Friday, April 1, 2011

Irritating tasks made simpler

When we stop doing something mindlessly and bring consciousness to our activity, movements become much more efficient and enjoyable.

Yesterday morning, I found myself trying to get peanut butter out of a near-empty jar.  All of a sudden, I realized that I had completely contorted myself--arms, torso, head, neck, etc.--as I put a ridiculous amount of energy into trying to scrape the hardened bits of peanut butter off the bottom of the jar.  In the moment that I noticed what I was doing, I stopped and just had to laugh!

Thankfully, I had enough presence of mind to stop completely for a moment to consider whether I really wanted to be doing this or not (the answer was a clear 'no'), and I remembered that I knew perfectly well how to approach this irritating task in a non-irritating way!

It only took a few seconds to bring my awareness out of the peanut butter jar (!) and back up into the upper front of my brain.  As I did this, my body straightened up again and my whole self released into a calmer, more relaxed state.  Staying forward and up, asking myself to not stiffen myself, I managed to get the peanut butter out faster and with dramatically less effort, and I actually enjoyed making the movements instead of wasting my energy on needless contortions and irritation.  The whole scene was very funny, really.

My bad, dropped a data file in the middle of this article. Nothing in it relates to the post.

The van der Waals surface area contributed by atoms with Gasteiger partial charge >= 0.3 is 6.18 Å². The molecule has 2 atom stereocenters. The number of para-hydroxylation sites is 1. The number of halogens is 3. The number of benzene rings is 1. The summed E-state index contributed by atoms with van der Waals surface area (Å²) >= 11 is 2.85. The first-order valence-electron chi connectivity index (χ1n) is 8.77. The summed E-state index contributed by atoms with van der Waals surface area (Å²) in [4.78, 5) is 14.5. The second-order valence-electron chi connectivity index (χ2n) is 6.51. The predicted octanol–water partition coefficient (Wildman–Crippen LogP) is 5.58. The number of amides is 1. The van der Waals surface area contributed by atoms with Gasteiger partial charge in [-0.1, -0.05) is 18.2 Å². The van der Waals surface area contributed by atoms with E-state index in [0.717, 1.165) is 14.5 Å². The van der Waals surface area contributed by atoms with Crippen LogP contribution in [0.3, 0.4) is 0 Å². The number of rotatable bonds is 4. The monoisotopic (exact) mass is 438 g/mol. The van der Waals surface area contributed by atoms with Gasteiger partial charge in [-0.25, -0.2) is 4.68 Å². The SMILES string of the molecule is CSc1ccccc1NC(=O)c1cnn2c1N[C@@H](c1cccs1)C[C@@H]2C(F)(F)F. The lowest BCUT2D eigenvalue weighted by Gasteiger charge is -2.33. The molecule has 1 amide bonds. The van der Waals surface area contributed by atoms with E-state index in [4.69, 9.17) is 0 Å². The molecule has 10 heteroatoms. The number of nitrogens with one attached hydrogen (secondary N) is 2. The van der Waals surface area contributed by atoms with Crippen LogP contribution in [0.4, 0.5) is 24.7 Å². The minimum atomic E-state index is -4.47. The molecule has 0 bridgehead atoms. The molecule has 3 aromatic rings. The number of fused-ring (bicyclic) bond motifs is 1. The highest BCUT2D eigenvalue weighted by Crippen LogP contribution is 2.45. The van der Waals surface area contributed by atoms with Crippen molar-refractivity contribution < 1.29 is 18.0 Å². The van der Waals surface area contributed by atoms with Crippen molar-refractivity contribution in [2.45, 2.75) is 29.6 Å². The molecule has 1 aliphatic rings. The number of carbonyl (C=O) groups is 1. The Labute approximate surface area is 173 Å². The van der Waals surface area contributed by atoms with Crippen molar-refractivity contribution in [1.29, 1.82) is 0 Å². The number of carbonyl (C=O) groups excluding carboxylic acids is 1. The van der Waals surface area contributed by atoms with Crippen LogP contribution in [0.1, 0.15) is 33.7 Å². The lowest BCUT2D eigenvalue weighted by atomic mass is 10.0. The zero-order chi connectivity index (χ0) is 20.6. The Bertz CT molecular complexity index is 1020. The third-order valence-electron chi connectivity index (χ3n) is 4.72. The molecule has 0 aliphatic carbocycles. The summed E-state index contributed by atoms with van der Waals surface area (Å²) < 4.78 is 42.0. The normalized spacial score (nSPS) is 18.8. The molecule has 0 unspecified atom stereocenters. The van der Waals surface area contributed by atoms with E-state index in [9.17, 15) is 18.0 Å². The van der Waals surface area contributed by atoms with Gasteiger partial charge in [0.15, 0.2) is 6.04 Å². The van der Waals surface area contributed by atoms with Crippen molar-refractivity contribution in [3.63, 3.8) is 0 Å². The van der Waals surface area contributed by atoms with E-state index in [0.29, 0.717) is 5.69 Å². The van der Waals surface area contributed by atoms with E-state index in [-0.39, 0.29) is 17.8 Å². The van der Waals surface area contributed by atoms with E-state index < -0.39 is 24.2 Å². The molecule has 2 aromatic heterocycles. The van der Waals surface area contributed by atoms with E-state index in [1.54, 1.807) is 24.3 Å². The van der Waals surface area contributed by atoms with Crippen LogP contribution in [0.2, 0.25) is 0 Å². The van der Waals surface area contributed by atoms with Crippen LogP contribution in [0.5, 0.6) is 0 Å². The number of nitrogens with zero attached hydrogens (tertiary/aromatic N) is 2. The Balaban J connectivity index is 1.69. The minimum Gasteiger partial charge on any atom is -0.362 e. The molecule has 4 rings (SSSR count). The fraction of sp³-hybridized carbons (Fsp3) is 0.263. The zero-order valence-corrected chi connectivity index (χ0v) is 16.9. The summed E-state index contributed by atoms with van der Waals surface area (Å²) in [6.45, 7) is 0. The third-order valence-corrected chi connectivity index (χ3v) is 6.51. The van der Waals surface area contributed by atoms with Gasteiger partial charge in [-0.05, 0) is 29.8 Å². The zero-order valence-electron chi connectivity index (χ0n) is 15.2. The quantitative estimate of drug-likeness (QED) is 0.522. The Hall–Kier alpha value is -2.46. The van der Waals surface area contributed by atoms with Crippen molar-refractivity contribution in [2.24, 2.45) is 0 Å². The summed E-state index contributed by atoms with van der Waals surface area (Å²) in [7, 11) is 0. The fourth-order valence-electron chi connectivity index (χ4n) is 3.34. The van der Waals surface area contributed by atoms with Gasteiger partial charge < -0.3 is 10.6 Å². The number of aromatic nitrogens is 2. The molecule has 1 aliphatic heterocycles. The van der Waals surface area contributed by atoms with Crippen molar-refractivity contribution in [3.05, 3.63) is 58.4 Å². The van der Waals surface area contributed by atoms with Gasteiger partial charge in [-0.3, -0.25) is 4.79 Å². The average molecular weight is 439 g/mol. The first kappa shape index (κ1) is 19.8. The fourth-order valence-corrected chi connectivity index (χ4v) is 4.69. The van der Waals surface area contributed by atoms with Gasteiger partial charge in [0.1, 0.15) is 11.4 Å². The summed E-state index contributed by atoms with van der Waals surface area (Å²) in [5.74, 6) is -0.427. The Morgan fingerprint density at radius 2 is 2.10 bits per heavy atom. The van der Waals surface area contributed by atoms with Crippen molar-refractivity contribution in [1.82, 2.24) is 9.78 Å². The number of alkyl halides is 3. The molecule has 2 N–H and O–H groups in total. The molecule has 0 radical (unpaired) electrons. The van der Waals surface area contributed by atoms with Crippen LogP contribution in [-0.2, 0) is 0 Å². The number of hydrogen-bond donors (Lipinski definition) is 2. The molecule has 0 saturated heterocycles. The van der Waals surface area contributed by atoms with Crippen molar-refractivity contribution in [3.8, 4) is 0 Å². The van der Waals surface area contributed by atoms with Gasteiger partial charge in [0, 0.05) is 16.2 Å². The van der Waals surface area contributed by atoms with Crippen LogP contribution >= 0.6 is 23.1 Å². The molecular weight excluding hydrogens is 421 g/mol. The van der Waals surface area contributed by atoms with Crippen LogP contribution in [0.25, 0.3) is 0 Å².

• Next time you have a small, potentially irritating task to do (maybe something as silly as pouring milk out of a full jug or scrubbing a hardened bit of food off of the stove or the table), stop for a moment before diving in. 
  • Ask yourself, "Do I want to save my energy and enjoy this task with efficiency, or do I just want to 'muscle it', get it over with, and get on with the next thing which I will (supposedly) enjoy more than I usually do?"
  • Bring your awareness forward and up and wonder what might happen next.
  • Staying forward and up in your brain, say, "I am not stiffening myself.  I'm allowing my torso and arms to be long and wide".
  • Stay forward and up as you observe your body lengthen into the necessary motions below with the minimum amount of tension required for the task.
  • Notice whether you are moving differently now because you are more conscious.  
  • Enjoy!

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